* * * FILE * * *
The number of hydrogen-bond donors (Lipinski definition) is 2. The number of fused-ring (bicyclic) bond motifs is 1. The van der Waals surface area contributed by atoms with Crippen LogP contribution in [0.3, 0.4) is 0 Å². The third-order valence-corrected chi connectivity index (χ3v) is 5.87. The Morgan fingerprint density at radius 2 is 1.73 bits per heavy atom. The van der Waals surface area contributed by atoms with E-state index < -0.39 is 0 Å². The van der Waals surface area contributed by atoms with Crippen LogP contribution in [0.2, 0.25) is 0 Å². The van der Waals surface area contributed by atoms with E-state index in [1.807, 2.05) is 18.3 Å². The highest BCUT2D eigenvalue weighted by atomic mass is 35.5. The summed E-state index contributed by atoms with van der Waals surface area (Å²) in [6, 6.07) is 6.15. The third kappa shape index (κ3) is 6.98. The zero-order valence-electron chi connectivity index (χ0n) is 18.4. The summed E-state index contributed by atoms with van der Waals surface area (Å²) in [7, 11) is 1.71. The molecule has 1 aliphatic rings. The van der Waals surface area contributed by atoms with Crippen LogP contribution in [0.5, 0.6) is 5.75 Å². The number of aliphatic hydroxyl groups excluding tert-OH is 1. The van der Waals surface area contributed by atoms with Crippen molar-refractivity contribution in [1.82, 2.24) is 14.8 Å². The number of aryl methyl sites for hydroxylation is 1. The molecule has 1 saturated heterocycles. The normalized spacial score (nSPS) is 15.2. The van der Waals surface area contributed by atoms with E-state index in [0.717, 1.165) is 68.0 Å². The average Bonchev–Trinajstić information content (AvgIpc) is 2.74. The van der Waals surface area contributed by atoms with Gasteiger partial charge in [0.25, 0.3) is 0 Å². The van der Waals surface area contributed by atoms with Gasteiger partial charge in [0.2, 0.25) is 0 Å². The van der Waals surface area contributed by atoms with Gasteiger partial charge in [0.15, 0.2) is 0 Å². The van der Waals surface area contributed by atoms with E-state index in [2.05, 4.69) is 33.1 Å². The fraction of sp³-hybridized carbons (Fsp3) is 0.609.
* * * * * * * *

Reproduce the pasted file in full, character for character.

The number of hydrogen-bond donors (Lipinski definition) is 2. The number of fused-ring (bicyclic) bond motifs is 1. The van der Waals surface area contributed by atoms with Crippen LogP contribution in [0.3, 0.4) is 0 Å². The third-order valence-corrected chi connectivity index (χ3v) is 5.87. The Morgan fingerprint density at radius 2 is 1.73 bits per heavy atom. The van der Waals surface area contributed by atoms with E-state index < -0.39 is 0 Å². The van der Waals surface area contributed by atoms with Crippen LogP contribution in [0.2, 0.25) is 0 Å². The van der Waals surface area contributed by atoms with E-state index in [1.807, 2.05) is 18.3 Å². The highest BCUT2D eigenvalue weighted by atomic mass is 35.5. The summed E-state index contributed by atoms with van der Waals surface area (Å²) in [6, 6.07) is 6.15. The third kappa shape index (κ3) is 6.98. The zero-order valence-electron chi connectivity index (χ0n) is 18.4. The summed E-state index contributed by atoms with van der Waals surface area (Å²) in [7, 11) is 1.71. The molecule has 1 aliphatic rings. The van der Waals surface area contributed by atoms with Crippen LogP contribution in [0.5, 0.6) is 5.75 Å². The number of aliphatic hydroxyl groups excluding tert-OH is 1. The van der Waals surface area contributed by atoms with Crippen molar-refractivity contribution in [1.82, 2.24) is 14.8 Å². The number of aryl methyl sites for hydroxylation is 1. The molecule has 1 saturated heterocycles. The normalized spacial score (nSPS) is 15.2. The van der Waals surface area contributed by atoms with E-state index in [0.717, 1.165) is 68.0 Å². The average Bonchev–Trinajstić information content (AvgIpc) is 2.74. The van der Waals surface area contributed by atoms with Gasteiger partial charge in [0.25, 0.3) is 0 Å². The van der Waals surface area contributed by atoms with Gasteiger partial charge in [0.2, 0.25) is 0 Å². The van der Waals surface area contributed by atoms with Gasteiger partial charge in [0.15, 0.2) is 0 Å². The van der Waals surface area contributed by atoms with E-state index in [2.05, 4.69) is 33.1 Å². The fraction of sp³-hybridized carbons (Fsp3) is 0.609.